If you have the grids on the bottom of the sink, what do you clean them with?
do you mean how do we clean the sink...... or the grid?
I put my grid in the DW.
I did mean the grids
Wow! Manual says no DW. I wanted to try but was chicken- any problems in DW?
Cryptic from iPhone.
To be clear, my sink didn't come with the grid. I bought it after the fact. I'm not sure if the OP's came with it since their question specified silgranit sinks?
Apparently, I didn't read my manual. :) I haven't had any issue with the DW. I might only wash it once a week in there, and I've had it about a year. There is always the possibility I will ruin the grid with time. Oh well. I like the thought of the grid actually getting clean! :)
I fill the sink with an inch or so (just to cover grids) of hot soapy water about once a week, let them soak, scrub with brush, flip, and scrub other side. Not as much of a chore as it sounds. The sinks themselves (I have the gunmetal grey color) stay very clean. Never had grids before and I'm surprised at how much I like them. Everything in the sink (pots and pans and stuff) stays much cleaner being elevated and all the crud rinses away beneath. hth
I always thought that the purpose of grids was to keep the sink from scratching, and I thought Silgranite sinks didn't scratch -- which is one of the reasons I was planning to get on. Am I missing something here?
Silgranit sinks don't scratch permanently. My pans make those black scratch marks on my white sink. Blanco told me to use soft scrub on my white sink (the cleaners they make are for the darker sinks). I use soft scrub and my dish rag ang those black pan marks come right off. Sometimes I use a green scrubby pad with soft scrub to really clean the sink. Love it! No grids. Never tried them, but I don't imagine I would like them.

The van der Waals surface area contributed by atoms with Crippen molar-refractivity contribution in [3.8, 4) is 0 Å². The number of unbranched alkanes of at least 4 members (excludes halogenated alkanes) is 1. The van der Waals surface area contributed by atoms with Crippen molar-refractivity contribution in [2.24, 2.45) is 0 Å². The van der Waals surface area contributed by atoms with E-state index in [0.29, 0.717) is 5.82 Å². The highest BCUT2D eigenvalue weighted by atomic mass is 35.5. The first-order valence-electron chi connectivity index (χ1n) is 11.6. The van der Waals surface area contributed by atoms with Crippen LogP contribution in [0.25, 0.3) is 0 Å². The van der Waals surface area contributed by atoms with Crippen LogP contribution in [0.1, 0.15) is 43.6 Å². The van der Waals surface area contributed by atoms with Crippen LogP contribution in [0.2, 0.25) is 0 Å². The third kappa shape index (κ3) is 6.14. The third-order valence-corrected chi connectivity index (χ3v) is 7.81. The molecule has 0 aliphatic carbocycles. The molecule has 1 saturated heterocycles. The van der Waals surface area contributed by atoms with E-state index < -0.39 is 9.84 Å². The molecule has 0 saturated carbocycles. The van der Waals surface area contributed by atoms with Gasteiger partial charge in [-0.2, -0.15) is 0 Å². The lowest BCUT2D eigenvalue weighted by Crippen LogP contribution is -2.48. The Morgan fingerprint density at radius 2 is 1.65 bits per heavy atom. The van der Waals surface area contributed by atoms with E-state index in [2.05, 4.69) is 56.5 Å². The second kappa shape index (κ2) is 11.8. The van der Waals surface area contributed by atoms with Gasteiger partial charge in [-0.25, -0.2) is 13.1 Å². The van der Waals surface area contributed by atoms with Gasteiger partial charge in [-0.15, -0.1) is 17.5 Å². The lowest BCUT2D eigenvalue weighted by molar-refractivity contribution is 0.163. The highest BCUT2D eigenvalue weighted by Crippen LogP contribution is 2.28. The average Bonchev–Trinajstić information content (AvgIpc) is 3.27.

My metallic gray silgranits don't scratch at all. No black marks from pans either. My old white cast iron Kohler used to have black pan marks on it all the freakin time so I wanted a sink(s) this time around that don't do that. Btw, I do not use grids, nor do I plan on doing so.
Grids protect the sink from possible scratching, but that's only one of their functions.
In a super single, at least, a grid becomes a work surface, so several tasks can happen at the same time: you can rinse out pots or wash veg's or drain a pot of pasta while stock cools in an ice bath, yogurt drains in a colander, or vacuum-sealed meat thaws in a bowl of water -- because water runs under the grid without touching the work bowls.
To some extent the grid also protects delicate items from landing too hard on the sink base (though of course it doesn't entirely keep you from banging them into the side of the sink).
And as ca_mom mentions above, dishes and pots sitting in the sink are much easier to rinse thoroughly -- or at least get no dirtier than they were, because the bases are not sitting in water. This is particularly helpful for cooks like me who regularly use enameled cast iron casseroles with bare iron bases: they stay dry while the inside of the pot soaks, something I used to be able to do only on a cold stovetop burner.
With much less counter space than many GWKFers, I find the extra work surface the grid provides transforming. If you have lots of work surface already, the sink grid might not do enough for you to be worth the trouble of cleaning it. (I use the same shallowly-fill-the-sink method mentioned above, weekly and/or after a session that involves meat.)